It seemed like forever for the ambulance to get there, but it finally arrived and the paramedics tried CPR. My son was just getting colder and colder – his body was getting colder and my wife was holding him. The doctor finally got there and he took a pulse on his neck, put his head up to my son’s lips and just turned to me and said, “Sorry,” and covered him up with a sheet. He had passed away.
I didn’t know what to think about it, until I noticed that my younger son, Steven, who was 13 at the time, had a runny nose and was getting itchy and stuff. So, my first thought was, “Maybe there was something in the food.” I went to the resort management and I said, “Can you check with the chef to see what was in the food?”
We found out that there were traces of peanuts in the chocolate mousse that triggered the anaphylaxis in my son B.J. who had never suffered anaphylactic shock in his 18 years. He had his first incident, a peanut allergy reaction, when he was two years old and the doctors prescribed him an EpiPen at that time. But the next year it expired, and we’d go for annual checkups with the doctors, who never really focused on his food allergy. He was born in 1990 and, back then, food allergies weren’t very prevalent.
Paul Antico: I’m so saddened to hear this story and so sorry about the loss of your son. In the 18 years he had a peanut allergy, did he ever have other reactions?
Brian Hom: Yes, he would a get rash, itchy throat, maybe a runny nose. His eyes would get kind of red, but never did it cause him a problem breathing or closing of the throat.
In Mexico, when he had that anaphylactic reaction, there was no rash, there was no itchy throat, nothing other than that his throat was closing on him. There were no signs of his normal symptoms when he eats something that he was allergic to, like the peanut, where he would basically start getting itchy—he would start scratching, he would get hives. But none of those symptoms came along.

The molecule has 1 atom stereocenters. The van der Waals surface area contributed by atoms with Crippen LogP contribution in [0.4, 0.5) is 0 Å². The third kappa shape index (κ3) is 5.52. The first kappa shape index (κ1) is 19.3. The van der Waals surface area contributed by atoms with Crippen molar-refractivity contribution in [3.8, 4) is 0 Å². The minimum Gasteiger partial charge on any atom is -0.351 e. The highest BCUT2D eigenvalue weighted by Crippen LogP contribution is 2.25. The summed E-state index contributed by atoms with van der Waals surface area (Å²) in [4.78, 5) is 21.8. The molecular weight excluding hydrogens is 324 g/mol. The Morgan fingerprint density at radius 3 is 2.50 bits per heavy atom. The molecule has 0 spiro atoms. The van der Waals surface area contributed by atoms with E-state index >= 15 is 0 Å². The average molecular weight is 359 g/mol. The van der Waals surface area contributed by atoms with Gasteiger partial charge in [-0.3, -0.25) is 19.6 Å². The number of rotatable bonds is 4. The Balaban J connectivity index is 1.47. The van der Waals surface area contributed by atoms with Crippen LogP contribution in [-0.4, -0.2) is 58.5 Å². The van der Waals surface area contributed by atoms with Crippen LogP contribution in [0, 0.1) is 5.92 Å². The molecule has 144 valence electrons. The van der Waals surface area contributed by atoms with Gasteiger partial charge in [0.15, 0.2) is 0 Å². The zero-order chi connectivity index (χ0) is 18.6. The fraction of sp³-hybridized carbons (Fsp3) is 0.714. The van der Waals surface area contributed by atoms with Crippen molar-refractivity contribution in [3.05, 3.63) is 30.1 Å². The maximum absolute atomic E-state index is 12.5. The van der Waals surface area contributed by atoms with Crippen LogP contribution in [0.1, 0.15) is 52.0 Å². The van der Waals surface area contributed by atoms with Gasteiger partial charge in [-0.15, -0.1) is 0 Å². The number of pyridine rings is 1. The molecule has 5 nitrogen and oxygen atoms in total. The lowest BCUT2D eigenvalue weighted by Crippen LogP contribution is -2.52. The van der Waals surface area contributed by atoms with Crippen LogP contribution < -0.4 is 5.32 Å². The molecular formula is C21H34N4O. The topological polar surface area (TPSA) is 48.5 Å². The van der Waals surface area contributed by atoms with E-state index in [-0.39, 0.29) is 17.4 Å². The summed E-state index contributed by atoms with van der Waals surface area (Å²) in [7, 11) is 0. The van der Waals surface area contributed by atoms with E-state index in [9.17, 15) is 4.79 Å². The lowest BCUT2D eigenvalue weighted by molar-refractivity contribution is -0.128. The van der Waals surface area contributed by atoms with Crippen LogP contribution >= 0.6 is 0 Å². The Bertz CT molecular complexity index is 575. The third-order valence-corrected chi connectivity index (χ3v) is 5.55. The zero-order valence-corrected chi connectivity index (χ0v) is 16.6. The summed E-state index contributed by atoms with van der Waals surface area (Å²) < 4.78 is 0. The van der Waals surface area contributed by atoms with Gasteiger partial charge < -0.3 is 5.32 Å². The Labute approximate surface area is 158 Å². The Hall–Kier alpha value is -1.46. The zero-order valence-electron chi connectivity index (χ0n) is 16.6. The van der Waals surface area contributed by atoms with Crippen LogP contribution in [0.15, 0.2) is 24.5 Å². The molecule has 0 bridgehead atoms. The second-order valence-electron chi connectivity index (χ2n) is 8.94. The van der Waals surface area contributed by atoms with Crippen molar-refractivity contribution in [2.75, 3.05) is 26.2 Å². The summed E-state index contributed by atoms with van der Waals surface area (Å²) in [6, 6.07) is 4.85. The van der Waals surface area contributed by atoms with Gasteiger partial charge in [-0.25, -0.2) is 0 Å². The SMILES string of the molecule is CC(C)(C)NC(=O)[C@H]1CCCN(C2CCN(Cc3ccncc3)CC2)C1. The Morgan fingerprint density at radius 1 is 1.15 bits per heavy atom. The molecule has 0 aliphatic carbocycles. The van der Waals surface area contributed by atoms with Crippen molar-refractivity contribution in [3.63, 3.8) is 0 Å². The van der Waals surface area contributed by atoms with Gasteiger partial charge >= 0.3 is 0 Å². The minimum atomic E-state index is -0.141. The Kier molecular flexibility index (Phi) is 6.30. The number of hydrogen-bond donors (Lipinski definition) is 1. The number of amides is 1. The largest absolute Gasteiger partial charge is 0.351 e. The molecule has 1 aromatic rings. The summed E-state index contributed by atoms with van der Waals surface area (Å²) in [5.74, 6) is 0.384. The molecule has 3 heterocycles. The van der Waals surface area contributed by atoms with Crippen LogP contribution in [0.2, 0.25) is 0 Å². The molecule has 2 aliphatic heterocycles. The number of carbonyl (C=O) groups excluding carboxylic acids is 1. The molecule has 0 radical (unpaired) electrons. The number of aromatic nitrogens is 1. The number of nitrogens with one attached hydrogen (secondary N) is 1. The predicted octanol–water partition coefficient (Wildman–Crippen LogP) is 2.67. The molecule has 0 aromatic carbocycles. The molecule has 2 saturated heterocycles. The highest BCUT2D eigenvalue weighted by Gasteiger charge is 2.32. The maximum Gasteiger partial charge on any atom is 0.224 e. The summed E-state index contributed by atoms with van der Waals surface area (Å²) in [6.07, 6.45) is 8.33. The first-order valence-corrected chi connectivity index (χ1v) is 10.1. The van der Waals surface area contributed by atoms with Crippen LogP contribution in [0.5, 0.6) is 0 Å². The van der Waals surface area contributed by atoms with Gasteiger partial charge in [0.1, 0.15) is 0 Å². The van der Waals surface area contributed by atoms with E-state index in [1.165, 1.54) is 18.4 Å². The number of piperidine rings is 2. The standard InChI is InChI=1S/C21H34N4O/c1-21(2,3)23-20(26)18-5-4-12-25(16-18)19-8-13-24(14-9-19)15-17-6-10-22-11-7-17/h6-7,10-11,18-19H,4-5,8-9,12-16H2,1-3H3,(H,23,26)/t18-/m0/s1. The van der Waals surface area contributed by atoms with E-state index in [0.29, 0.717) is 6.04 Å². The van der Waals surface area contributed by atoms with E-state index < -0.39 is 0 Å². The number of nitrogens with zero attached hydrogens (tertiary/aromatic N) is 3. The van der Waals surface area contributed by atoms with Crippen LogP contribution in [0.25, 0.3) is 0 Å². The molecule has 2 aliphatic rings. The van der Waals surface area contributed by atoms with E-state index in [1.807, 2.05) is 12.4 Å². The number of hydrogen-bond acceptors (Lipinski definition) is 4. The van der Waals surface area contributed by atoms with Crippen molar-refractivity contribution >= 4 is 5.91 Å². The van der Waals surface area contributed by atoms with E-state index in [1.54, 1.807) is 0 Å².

Paul Antico: Roughly how many times had B.J. had peanut exposures and these lesser reactions, prior to this anaphylactic event?
Brian Hom: I’d say around 10, maybe.
Paul Antico: Okay, because I see two incredibly important takeaways that I’d love to just get your comments on. One is that the medical community always tells us—and again, it’s very different now than it was in 2008, for sure—to understand that the severity of one reaction doesn’t imply the severity of future reactions. Frankly, even I’ve had a hard time grasping that with two of my kids’ allergies, where the reactions have always been modest. Though your story is a huge wake-up call for me and, I’m sure, many others.
The second takeaway is obviously that we should always carry epinephrine, even if prior reactions have been mild.
I assume you agree with these, but I’m wondering if you had any other thoughts on them.
Brian Hom: Oh, definitely, I agree.